Of course, a row has sprung up after the Conservative Party’s spending return did not include the cost of the trip – which was by private jet, let’s all remember:

Johnson flew by private jet from London Stansted to Teesside International Airport, travelling in a motorcade to Middlesbrough, where he conducted official government business promoting a rise in the minimum wage at the DIY store B&Q.

He was then driven to Hartlepool, where he met with the Conservative candidate Jill Mortimer for a visit to the local company Hart Biologicals, supporting her campaign in the constituency.

The pair then visited a nearby housing estate for doorknocking, leafleting, and speaking to residents, the Hartlepool Mail reported.

That afternoon, Johnson flew back from Teesside International Airport to Stansted.

None of the costs of Johnson’s travel by plane or car appear to be included in the spending return, which says the candidate spent nothing on transport.

The Labour Party has demanded an inquiry into the breach of spending rules, which is also a breach of the Ministerial Code (government ministers must not use public money for party political business).

This Writer doesn’t understand why she didn’t take it straight to the police – unless this is tacit acknowledgement that MPs are above the law and the police simply wouldn’t lift a finger.

I wonder also why the Electoral Commission has not become involved, as election spending is a matter for that organisation and failure to declare it properly is also a criminal offence.

Perhaps this is a reason Labour is going so easy on the matter:

That Jeremy Corbyn. How dare he show everybody else up by being honest!

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Why aren’t private health employers already paying MORE than the NHS?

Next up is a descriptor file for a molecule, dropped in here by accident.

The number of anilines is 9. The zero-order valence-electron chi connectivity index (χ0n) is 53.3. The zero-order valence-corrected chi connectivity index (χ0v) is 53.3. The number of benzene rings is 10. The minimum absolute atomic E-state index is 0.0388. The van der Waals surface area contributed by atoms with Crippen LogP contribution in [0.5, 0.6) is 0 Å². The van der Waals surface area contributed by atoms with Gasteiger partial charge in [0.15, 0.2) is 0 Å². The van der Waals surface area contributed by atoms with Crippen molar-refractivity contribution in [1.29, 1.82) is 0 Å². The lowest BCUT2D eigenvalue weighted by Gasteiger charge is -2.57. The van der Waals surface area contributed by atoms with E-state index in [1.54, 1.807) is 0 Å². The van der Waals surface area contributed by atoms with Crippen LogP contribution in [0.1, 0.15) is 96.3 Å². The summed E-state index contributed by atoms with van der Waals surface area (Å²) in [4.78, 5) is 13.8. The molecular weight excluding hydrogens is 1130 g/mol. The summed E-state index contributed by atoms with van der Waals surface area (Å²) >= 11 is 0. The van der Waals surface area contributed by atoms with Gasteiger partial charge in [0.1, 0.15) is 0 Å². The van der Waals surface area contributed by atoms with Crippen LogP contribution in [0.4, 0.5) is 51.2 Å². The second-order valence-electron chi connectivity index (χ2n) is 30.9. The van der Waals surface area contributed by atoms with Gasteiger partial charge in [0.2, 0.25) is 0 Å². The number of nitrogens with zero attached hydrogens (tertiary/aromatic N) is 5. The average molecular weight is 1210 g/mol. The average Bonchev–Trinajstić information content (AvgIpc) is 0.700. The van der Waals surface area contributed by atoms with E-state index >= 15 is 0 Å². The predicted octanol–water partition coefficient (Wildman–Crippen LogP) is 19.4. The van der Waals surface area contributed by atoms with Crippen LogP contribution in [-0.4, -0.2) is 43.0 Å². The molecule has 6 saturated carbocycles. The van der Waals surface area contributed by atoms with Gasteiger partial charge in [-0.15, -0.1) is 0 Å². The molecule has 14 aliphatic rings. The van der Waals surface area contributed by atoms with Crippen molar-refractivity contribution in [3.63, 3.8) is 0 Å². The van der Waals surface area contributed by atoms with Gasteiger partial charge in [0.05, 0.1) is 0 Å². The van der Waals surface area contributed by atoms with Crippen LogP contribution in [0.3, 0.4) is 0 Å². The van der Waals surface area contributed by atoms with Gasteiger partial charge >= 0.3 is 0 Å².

A hospital ward: the NHS employs workers in many more areas than merely medical care – many from private firms. Why aren’t they all on compatible pay rates and why should public funds support pay rises in private firms?

The trade union Unison has said that workers employed by private health companies – that work within the NHS – should not miss out on the three per cent pay rise the government is providing.

I have a problem with this.

We have been told for years that private health firms should be allowed to provide NHS services because they can do so, better than if the NHS offered them in-house.

Surely that should also extend to pay?

If not – as appears to be the case – then doesn’t this prove that privatisation is just a backdoor means of inappropriately funnelling cash to bosses and shareholders, that should be used on health treatments?

Also, if pay rates aren’t equal, then doesn’t this make it possible for employers to set private and public-sector workers against each other?

Finally, if private firms match the pay rise, won’t the money actually come from the UK Treasury – so the increase will be funded by the public, rather than by the private shareholders who should be providing it?

Unison has opened a huge can of worms here. Can anybody think of a solution to these problems?

Source: Union calls on private NHS employers to match public-sector pay rises | NHS | The Guardian

Have YOU donated to my crowdfunding appeal, raising funds to fight false libel claims by TV celebrities who should know better? These court cases cost a lot of money so every penny will help ensure that wealth doesn’t beat justice.

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The Livingstone Presumption is now available